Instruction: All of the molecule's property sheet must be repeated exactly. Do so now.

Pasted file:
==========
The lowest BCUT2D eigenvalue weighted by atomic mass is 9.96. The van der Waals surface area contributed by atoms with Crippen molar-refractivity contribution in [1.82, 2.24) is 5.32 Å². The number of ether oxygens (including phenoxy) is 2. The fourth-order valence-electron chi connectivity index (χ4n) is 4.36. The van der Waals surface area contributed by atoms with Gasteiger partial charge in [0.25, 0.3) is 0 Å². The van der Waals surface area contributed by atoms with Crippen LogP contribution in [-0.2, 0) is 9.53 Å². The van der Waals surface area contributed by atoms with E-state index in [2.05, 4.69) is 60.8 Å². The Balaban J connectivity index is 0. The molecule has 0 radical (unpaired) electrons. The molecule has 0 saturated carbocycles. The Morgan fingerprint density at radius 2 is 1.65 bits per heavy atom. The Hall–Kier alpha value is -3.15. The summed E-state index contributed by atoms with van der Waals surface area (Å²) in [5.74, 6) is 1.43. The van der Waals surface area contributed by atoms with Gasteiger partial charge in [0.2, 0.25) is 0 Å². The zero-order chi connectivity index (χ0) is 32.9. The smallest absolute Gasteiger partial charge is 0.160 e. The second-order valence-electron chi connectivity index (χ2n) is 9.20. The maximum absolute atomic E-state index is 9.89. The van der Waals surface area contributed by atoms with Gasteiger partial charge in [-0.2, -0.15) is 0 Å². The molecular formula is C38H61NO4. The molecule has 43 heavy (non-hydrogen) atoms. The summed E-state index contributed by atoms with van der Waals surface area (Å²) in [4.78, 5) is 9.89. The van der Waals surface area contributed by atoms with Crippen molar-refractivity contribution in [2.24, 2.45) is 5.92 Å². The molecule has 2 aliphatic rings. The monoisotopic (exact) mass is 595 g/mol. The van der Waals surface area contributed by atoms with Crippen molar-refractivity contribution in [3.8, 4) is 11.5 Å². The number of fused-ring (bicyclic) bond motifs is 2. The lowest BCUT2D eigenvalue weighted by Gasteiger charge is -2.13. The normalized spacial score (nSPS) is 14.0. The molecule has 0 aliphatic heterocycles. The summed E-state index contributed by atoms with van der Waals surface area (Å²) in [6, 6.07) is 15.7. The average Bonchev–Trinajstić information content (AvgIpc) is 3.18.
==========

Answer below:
The lowest BCUT2D eigenvalue weighted by atomic mass is 9.96. The van der Waals surface area contributed by atoms with Crippen molar-refractivity contribution in [1.82, 2.24) is 5.32 Å². The number of ether oxygens (including phenoxy) is 2. The fourth-order valence-electron chi connectivity index (χ4n) is 4.36. The van der Waals surface area contributed by atoms with Gasteiger partial charge in [0.25, 0.3) is 0 Å². The van der Waals surface area contributed by atoms with Crippen LogP contribution in [-0.2, 0) is 9.53 Å². The van der Waals surface area contributed by atoms with E-state index in [2.05, 4.69) is 60.8 Å². The Balaban J connectivity index is 0. The molecule has 0 radical (unpaired) electrons. The molecule has 0 saturated carbocycles. The Morgan fingerprint density at radius 2 is 1.65 bits per heavy atom. The Hall–Kier alpha value is -3.15. The summed E-state index contributed by atoms with van der Waals surface area (Å²) in [5.74, 6) is 1.43. The van der Waals surface area contributed by atoms with Gasteiger partial charge in [0.2, 0.25) is 0 Å². The zero-order chi connectivity index (χ0) is 32.9. The smallest absolute Gasteiger partial charge is 0.160 e. The second-order valence-electron chi connectivity index (χ2n) is 9.20. The maximum absolute atomic E-state index is 9.89. The van der Waals surface area contributed by atoms with Gasteiger partial charge in [-0.2, -0.15) is 0 Å². The molecular formula is C38H61NO4. The molecule has 43 heavy (non-hydrogen) atoms. The summed E-state index contributed by atoms with van der Waals surface area (Å²) in [4.78, 5) is 9.89. The van der Waals surface area contributed by atoms with Crippen molar-refractivity contribution in [2.24, 2.45) is 5.92 Å². The molecule has 2 aliphatic rings. The monoisotopic (exact) mass is 595 g/mol. The van der Waals surface area contributed by atoms with Crippen molar-refractivity contribution in [3.8, 4) is 11.5 Å². The number of fused-ring (bicyclic) bond motifs is 2. The lowest BCUT2D eigenvalue weighted by Gasteiger charge is -2.13. The normalized spacial score (nSPS) is 14.0. The molecule has 0 aliphatic heterocycles. The summed E-state index contributed by atoms with van der Waals surface area (Å²) in [6, 6.07) is 15.7. The average Bonchev–Trinajstić information content (AvgIpc) is 3.18.